The issue lies within the intervention of outside forces. The involvement of Saudi Arabia, Iran and the U.S have drawn Yemen into unresolvable conflict if all involved parties continue supporting conflict. Rapidly expanding military involvement from the U.S will not only increase tension between the U.S and terrorist groups, but will also subject Yemeni civilians to dangerous, life-threatening conditions. Aid needs to come from humanitarian organizations. Further, any aid should be focused on protecting and preserving the lives of innocent civilians who are paying the price for a poor governmental organization and political instability. If the current situation continues, the Houthis will continue to try and cut Yemen off from the international port in the Red Sea. The battle for the port has put Yemeni civilians on the brink of starvation. In combination with the heightening militaristic tensions, the country is due to plunge further into crisis. Both sides need to negotiate on borders and control to facilitate democratic elections to restore the government and cease the fighting. If aid can draw the civilians away from starvation, and rebuild cities and the economy, the humanitarian crisis could be diminished. Starting from the ground up, finding something that could be produced in Yemen, such as an industry like an alternative development of energy (investments in solar energy), would provide jobs and kickstart the economy. This could give people opportunities for an improved livelihood. If the economy could be improved, the government would have money to stabilize the country. It would be a slow process, but overall the improvement of the economy would prevent terrorist insurgency and draw Yemeni people out of famine and poverty.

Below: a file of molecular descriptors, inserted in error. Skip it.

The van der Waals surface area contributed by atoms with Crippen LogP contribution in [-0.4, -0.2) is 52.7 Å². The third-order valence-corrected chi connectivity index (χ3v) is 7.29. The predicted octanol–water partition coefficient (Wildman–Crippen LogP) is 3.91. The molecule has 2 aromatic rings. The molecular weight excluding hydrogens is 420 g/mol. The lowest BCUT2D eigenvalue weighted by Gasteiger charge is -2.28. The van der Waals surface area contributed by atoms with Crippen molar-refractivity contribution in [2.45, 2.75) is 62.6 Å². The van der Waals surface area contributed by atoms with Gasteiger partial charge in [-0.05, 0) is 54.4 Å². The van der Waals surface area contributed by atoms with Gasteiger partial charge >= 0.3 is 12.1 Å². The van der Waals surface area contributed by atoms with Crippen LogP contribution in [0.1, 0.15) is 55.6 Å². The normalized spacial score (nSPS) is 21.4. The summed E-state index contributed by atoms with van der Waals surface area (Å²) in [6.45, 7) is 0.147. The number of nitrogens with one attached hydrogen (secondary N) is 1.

The U.S should not send aid to the Saudi military coalition. Supporting the violence only makes the humanitarian situation worse. Until the violence stops, it is question begging whether the efforts will be focused on rebuilding the country and government. Yemen has the ability to defend itself but involvement from foreign powers will only irritate the Yemenis and terrorist groups. The UN needs to hold the Saudi government and the Iranian government’s accountable for the war crimes committed against the Yemeni people. If Saudi Arabia withdrew forces and paid reparations to Yemen as a bargain for the atrocities committed against the country and it’s people, perhaps Yemen could use the reparations, with help from government advising, to rebuild infrastructure and community.

There is no excuse for valuing conflict and border territories over basic human rights. As world leaders, the U.S and Britain need to stop supporting the violence and negotiate non-combative means of changing the situation of the country and halting the destruction of the lives of innocent Yemeni civilians.

Eva McLafferty

Eva McLafferty

Undergraduate student studying International Relations and Antrhopology. Passionate about human rights and politics.
Eva McLafferty